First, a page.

The post Bears Remain In Control as King Dollar Rallies to Record 20-Year High appeared first on Stock Investor.

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Spread & Containment

Step Back to the Monthly Chart on Transportation

Last Friday, I spoke on Women of Wall Street Twitter Spaces and Fox Business’s Making Money with Charles Payne to talk about a key monthly moving average.What…

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Last Friday, I spoke on Women of Wall Street Twitter Spaces and Fox Business's Making Money with Charles Payne to talk about a key monthly moving average.

What makes this moving average so important right now is that three of the Economic Modern Family members are testing it. The three members, Granddad Russell 2000 (IWM), Grandma Retail (XRT) and Transportation (IYT), well deserve their status as what Stanley Druckenmiller calls the "inside" of the U.S. economy. In fact, the components of the modern family were put together before we heard Druckenmiller's viewpoint. We have observed how predictive they all are in helping us see in advance the next big market direction. Hence, these "inside" indicators -- right now -- are all sitting just above a 6–7-year business cycle low.

For the purposes of this daily and because we have featured this sector a lot lately, the chart of IYT is a perfect example of this moving average and what to watch for. Except for the brief blip in 2011 when the government shut down, and then again during the pandemic, IYT has sat above the dark blue line for 11 years. Currently, that line sits at the 195 area. The same is true with IWM and XRT, both marginally holding their monthly MAs.

So, watch IYT to either hold, and begin a rally possibly back closer to 220, or for IYT to fail 195, in which case we see the whole market selling off further.

To note, the other family members, such as Sister Semiconductors (SMH) and Prodigal Son Regional Banks (KRE) are still sitting well above the monthly MA. Big Brother Biotechnology (IBB), however, is now trading below it. And not in the family, but still notable, is the REIT sector (IYR), also sitting below it. SPY has the same MA, only that one sits at 310 (a long way off).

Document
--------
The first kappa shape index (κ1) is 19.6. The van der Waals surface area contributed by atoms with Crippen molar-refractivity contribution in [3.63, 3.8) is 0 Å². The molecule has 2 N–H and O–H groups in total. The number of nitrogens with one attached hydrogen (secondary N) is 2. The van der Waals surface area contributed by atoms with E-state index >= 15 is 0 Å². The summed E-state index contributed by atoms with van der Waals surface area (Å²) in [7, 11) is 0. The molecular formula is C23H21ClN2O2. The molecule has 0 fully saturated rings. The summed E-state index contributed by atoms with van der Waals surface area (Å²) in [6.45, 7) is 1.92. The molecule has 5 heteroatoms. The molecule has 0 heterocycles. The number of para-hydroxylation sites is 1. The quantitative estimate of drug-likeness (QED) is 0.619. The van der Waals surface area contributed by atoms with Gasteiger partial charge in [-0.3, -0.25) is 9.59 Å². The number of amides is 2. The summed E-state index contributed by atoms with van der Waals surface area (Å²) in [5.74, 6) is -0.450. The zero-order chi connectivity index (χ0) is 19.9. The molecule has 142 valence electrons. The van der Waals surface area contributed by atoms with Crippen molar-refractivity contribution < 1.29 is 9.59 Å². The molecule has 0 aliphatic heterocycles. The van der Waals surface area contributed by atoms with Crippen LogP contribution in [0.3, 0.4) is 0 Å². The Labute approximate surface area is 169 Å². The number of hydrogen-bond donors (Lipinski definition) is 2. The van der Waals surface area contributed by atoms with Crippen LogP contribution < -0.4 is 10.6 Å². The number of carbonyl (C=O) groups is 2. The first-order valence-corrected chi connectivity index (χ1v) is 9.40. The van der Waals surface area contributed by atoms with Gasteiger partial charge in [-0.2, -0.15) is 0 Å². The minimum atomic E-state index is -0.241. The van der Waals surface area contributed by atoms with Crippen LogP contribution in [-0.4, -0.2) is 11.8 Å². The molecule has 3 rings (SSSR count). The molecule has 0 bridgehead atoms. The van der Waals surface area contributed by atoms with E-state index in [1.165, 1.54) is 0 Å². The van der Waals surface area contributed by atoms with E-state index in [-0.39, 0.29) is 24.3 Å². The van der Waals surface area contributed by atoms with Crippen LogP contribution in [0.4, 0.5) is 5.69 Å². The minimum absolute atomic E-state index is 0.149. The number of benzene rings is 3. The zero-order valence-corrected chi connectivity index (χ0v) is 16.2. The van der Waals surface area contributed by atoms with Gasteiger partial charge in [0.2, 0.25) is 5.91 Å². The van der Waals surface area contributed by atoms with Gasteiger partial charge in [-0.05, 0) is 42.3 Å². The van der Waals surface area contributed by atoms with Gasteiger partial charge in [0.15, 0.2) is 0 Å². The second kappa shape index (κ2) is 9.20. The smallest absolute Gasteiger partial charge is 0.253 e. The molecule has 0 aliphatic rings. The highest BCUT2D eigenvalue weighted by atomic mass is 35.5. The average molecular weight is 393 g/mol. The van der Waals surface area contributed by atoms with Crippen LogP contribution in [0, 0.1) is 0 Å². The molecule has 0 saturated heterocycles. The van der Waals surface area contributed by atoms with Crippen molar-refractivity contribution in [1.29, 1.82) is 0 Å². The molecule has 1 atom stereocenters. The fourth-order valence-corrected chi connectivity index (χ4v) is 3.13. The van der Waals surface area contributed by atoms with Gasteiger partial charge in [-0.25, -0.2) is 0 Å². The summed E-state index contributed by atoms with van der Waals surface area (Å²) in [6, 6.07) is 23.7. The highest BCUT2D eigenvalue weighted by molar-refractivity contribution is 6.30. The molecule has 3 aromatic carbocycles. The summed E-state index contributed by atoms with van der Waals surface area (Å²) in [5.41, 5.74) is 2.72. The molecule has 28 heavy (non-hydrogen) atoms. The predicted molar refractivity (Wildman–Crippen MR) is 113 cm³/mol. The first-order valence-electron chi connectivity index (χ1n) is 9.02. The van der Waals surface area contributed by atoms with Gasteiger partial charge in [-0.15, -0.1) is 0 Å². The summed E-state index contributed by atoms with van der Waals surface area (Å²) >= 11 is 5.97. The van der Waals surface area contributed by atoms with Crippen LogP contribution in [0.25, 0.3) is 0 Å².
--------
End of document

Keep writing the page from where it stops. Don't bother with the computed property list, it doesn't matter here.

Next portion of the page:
Incidentally, junk bonds broke down under this moving average in November 2021. The market has been slow to take junk bond's hint.

For more information on how to invest profitably in sectors like biotech, please reach out to Rob Quinn, our Chief Strategy Consultant, by clicking here.

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Mish in the Media

A business cycle is about 6-7 years - where are the indices now and what should you watch for? Mish discusses this question in this appearance on Fox's Making Money with Charles Payne.


ETF Summary

  • S&P 500 (SPY): Testing the previous low; 362 support, 370 resistance.
  • Russell 2000 (IWM): Broke the June low of 165.18; 162 support, 170 resistance.
  • Dow (DIA): Broke June low - 289 support, 298 resistance.
  • Nasdaq (QQQ): Testing the June low; 269 support, 280 resistance.
  • KRE (Regional Banks): Relative outperformer; 57 support, 61 resistance.
  • SMH (Semiconductors): 187 support, 194 resistance.
  • IYT (Transportation): 196 support, 200 resistance.
  • IBB (Biotechnology): 112 support, 118 resistance.
  • XRT (Retail): 55 support, 60 resistance.


Mish Schneider

MarketGauge.com

Director of Trading Research and Education

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Bonds

What will happen to Bitcoin and Ethereum if traditional markets break?

Multiple indicators of economic health all point to a severe recession hitting the US and global economy soon. What could this mean for crypto investors?

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Multiple indicators of economic health all point to a severe recession hitting the US and global economy soon. What could this mean for crypto investors?

Michael J. Burry, the financial wizard who was portrayed in the movie "The Big Short", is known for predicting crises. For instance, his investment fund made billions from the 2008 housing crash, and Burry liquidated almost all his entire portfolio during the 2Q of 2022.

Given that no one seems to know whether traditional markets will bounce before entering a further recessive environment, it might be a good time to consider investing in cryptocurrencies. Below are some examples on how experienced investors sometimes miss incredible rallies.